While the ability to actually vote online is still just a dream, most states in the U.S. do at least offer you the ability to register online. Here’s a state-by-state breakdown of where (and how) to get it done.
How Online Voter Registration Works
Traditionally, registering to vote requires that you fill out a paper registration form that you get from election officials (or the internet). You then deliver your printed form in person or by mail to those officials, who process it and then send you your voter ID card. Online registration is much quicker, and you don’t even have to leave your home to do it.
Right now, 31 states and the District of Columbia offer online registration, many of which just implemented the system within the last year. A few other states have passed legislation to authorize online registration, but have not yet enacted it. In all states that do offer it, you’ll need to already have a valid driver’s license or state-issued ID card to register. The system works by validating the information in your online registration against the information you already provided when you obtained your ID.
In states where online registration is not available, you can often download a registration form and either mail or deliver it in-person to an election official, saving at least one step in the registration process. And, of course, all states still allow you to register in person.
How Online Absentee Registration Works
However, that’s not all–you can also register for absentee voting online in some states, allowing you to vote without leaving the house on election day.
All states allow absentee voting, but about half require that you have a valid reason for voting absentee. The other half do not require any excuse at all. While the eligibility criteria for absentee voting varies by state (and sometimes even by county), they do share some common excuses:
- Permanent disability or illness
- People over 65 years old
- Religious restrictions that prevent in-person voting
- Absence from your district due to employment, performing as an election official, or even vacation
- Students who reside outside their district
- People who are incarcerated, but not yet convicted or otherwise retain their voting privileges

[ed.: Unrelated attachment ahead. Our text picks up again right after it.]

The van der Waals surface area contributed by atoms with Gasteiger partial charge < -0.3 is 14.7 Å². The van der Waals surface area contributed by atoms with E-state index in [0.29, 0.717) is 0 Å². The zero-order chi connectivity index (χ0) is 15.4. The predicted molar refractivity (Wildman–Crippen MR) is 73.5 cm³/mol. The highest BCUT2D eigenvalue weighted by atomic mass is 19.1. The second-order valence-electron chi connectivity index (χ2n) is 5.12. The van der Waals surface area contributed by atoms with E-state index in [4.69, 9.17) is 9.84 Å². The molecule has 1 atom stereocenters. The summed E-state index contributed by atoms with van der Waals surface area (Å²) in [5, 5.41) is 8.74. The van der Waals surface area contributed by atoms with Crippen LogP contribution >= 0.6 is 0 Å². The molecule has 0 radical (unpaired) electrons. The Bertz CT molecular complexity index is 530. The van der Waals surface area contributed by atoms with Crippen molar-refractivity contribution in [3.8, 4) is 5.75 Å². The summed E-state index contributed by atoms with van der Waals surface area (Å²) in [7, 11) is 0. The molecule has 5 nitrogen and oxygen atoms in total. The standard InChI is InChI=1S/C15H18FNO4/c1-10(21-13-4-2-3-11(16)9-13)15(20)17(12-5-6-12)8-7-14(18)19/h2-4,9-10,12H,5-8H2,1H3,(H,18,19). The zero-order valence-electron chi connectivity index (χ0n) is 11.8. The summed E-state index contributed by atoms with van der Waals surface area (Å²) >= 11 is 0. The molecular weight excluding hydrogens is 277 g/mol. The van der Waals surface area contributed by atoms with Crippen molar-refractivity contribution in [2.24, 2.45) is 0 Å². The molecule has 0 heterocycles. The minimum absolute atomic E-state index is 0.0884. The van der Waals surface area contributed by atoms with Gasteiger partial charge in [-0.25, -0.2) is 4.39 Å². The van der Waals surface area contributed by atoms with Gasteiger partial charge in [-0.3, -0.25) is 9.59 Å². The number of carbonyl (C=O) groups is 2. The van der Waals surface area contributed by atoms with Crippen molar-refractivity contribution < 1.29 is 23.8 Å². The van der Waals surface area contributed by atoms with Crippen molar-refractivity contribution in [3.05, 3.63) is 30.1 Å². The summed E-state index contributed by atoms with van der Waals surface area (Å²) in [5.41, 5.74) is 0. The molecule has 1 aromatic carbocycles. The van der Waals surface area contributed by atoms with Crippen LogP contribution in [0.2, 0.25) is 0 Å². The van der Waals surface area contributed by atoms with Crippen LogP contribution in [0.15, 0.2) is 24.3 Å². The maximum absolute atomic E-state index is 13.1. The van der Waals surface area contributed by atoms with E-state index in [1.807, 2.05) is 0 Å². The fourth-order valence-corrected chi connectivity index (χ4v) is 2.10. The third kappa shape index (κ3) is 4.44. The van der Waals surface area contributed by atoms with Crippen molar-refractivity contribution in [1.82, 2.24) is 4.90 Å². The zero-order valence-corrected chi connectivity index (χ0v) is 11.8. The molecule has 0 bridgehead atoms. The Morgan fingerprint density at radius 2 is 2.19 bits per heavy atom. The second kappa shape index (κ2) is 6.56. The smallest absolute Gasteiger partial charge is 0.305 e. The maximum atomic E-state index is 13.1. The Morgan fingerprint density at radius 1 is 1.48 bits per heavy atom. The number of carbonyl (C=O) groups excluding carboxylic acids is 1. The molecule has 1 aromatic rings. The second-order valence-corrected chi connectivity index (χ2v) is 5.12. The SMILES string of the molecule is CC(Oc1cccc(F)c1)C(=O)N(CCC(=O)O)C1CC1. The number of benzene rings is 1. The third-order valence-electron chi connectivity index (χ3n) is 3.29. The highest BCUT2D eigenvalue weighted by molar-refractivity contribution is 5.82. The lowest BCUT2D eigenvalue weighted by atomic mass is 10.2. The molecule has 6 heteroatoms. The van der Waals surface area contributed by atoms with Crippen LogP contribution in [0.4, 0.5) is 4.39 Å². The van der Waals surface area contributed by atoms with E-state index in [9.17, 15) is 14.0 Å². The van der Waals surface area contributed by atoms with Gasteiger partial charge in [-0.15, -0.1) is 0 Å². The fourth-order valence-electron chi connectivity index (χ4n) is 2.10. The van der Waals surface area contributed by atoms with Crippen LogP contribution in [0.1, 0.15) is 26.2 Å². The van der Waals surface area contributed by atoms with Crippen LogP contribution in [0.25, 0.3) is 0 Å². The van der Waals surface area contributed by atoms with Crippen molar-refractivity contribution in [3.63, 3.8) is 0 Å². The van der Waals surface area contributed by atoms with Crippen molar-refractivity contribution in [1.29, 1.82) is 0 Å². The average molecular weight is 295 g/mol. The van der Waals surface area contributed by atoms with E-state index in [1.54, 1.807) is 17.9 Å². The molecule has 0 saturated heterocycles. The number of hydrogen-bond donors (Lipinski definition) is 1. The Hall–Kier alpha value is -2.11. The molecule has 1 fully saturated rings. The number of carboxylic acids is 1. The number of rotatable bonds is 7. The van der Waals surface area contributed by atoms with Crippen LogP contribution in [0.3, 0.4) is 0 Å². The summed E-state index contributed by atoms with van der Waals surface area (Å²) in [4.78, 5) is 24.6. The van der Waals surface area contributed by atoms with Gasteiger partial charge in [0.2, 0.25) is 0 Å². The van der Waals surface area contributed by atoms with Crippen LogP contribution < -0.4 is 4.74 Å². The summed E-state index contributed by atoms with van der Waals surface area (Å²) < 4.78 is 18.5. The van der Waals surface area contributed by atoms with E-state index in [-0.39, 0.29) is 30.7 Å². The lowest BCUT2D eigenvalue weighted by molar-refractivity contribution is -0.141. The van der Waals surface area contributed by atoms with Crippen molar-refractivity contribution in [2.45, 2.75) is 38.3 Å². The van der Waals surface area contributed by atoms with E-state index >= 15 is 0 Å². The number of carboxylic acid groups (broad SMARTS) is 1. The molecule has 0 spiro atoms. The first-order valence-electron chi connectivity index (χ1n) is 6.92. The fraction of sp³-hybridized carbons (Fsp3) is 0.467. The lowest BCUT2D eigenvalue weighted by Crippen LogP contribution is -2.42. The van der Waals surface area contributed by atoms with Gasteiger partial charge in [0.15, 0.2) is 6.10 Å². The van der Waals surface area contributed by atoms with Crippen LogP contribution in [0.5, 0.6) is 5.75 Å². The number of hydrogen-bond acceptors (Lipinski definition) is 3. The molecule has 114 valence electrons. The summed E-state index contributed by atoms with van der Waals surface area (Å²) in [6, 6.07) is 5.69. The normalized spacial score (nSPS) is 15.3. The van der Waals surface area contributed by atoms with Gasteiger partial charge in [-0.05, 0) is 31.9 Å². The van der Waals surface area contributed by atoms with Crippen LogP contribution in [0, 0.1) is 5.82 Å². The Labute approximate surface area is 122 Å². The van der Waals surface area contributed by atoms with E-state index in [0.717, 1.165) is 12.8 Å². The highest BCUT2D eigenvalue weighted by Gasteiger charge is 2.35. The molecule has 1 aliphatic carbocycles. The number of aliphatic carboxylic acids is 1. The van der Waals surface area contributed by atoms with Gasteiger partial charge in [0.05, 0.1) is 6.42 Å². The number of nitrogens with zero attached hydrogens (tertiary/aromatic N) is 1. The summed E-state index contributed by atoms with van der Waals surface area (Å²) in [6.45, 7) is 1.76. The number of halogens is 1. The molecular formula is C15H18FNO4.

There are also a few other factors to take into account when considering absentee voting:
- Early voting: Some states allow you to cast your vote early if you won’t be available on election day. For states that allow early voting, it is sometimes built into the absentee voting system and sometimes allowed in person at various locations. The times for early voting vary by state.
- Permanent absentee voting: A handful of states (about 9 right now) allow you to sign up for permanent absentee voting. You won’t have to register for it each year, and instead are mailed an absentee form before each election. Most states that allow permanent absentee voting require that you fill out a paper form, though a few offer it as an option during online registration.
- All mail voting: Three states (Oregon, Washington, and Colorado) use an all-mail voting system. Ballots are automatically mailed to all registered voters and may be filled and returned by mail. No in-person voting is required. All three of these states allow you to register online.
The method for absentee registration also varies by state. Some states allow you to select absentee voting as part of the online registration process. Others require that you fill out and submit a paper form.
Online Registration and Absentee Voting by State
The table below lists states that have online voting and where to register. It also shows whether each state requires an excuse for absentee voting or not and whether it allows permanent absentee status, along with where to find out more information about those programs. States listed as All Mail states (Colorado, Oregon, and Washington) feature permanent absentee voting by default, since all voting is conducted via mail anyway.
Now, you have no excuse for not registering. No more finding the right location, figuring out how to get there when they’re open, and standing in line. Just click and sign up. So get out there and vote!
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